This broad participation is critical since digitalising trade finance requires support from all value chain areas. 

While the URDTT have only been around for a short time, first being introduced in September 2021, Koll remains optimistic that with the ICC name behind the initiative and sustained efforts to garner support and spread the benefits, they will be a critical step towards digitisation.

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The eURC and challenges to digital adoption 

When the COVID-19 pandemic first hit, many stakeholders were shocked and dismayed to learn just how reliant the industry is on paper documents.

Katz said, “There are billions of sheets of paper yearly shuffled back and forwards between exporters, banks, importers, in UCP and URC.

“But eURC has existed for more than a decade––which raised the big question around why we are not using it.”

While the reasons for this are multi-faceted, they essentially boil down to complexity and legislation.

The complexity comes from the vast number of actors needing to be involved and the historical lack of interoperability and standardisation in the market.

Without an industry-disrupting event like the pandemic, this complexity was enough to deter firms from investing the time, effort, and capital required to transition from the paper systems they were familiar with to new digital ones.

Legislative challenges have also impeded the digital transition in trade because stakeholders face legal ambiguity regarding digital documents in trade.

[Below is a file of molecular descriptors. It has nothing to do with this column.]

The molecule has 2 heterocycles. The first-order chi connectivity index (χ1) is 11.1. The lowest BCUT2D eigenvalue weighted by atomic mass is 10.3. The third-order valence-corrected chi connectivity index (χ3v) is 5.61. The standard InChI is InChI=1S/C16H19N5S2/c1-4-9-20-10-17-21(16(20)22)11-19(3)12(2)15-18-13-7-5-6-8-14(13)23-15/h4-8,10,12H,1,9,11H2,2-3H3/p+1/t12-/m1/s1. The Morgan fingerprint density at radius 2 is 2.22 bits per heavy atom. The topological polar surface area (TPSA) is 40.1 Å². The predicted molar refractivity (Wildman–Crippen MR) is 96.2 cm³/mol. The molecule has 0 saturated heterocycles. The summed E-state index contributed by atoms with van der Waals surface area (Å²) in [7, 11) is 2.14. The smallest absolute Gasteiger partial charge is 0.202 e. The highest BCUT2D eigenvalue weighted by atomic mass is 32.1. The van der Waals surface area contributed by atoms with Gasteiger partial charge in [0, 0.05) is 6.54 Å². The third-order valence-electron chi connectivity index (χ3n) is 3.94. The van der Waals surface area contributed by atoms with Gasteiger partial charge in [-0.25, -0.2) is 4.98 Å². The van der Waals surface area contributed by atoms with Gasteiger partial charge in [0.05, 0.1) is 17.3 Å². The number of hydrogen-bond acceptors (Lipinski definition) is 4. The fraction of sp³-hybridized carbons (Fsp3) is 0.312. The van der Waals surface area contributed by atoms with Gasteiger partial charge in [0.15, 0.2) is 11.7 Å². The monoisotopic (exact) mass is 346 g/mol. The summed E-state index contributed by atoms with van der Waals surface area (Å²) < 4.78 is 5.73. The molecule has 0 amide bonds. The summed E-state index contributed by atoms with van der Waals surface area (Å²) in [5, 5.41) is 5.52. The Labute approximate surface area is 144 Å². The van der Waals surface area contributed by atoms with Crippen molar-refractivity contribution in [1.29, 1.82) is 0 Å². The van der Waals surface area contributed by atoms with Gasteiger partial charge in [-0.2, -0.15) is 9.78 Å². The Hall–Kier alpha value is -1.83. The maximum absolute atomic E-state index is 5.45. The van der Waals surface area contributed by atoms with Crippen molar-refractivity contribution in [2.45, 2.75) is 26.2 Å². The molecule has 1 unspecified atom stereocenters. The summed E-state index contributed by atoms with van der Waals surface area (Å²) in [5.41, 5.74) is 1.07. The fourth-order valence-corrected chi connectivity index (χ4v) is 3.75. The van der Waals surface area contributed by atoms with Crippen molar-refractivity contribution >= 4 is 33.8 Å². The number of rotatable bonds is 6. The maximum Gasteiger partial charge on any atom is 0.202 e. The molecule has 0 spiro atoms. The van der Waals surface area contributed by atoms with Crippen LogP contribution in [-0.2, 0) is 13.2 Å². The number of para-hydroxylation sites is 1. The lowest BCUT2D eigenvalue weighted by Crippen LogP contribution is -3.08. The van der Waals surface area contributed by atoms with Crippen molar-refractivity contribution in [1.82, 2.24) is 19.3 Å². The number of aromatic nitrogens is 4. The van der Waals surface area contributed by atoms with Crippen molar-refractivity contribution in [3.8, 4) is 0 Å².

Lawmakers worldwide are progressing towards addressing these challenges and solidifying the legal landscape, but progress has been slow.

Despite this, Katz remains optimistic, saying, “Digital will be the future, and we all have to be ready.” 

There is still work to do to reach this future, however.

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Consistency in digital trade transaction frameworks

Meynell said, “We can finally say that we’re beginning to see synchronicity between technology, platform providers, market practice, law, and the ICC rules.”

These fall within the three primary elements of the framework for digital trade transactions, which are:

  1. Laws: i.e., Model Law on Electronic Transferrable Records (MLETR), Electronic Trade Documents Bill in the UK, free trade agreements, or digital economy agreements
  2. Standards: i.e., the World Trade Organization (WTO) or the ICC Standards Toolkit
  3. Rules: i.e., eUCP, eURC, or URDTT

Meynell added, “Of significant importance when we look at the URDTT is that these rules align with the framework for G7 collaboration on transferable electronic records.”

By ensuring that these international efforts are aligned to a common goal and standards, the industry can ensure that it is channelling all actions in a single direction.

“There is no digitisation without standardisation,” Koll said.

Meynell added, “It’s not just the rules, and it’s not just the standards––it’s the whole thing coming together.

“And I think we are going to see some real progress in the coming 18 months––more than we have in the last 20 years.”

London Institute of Banking & Finance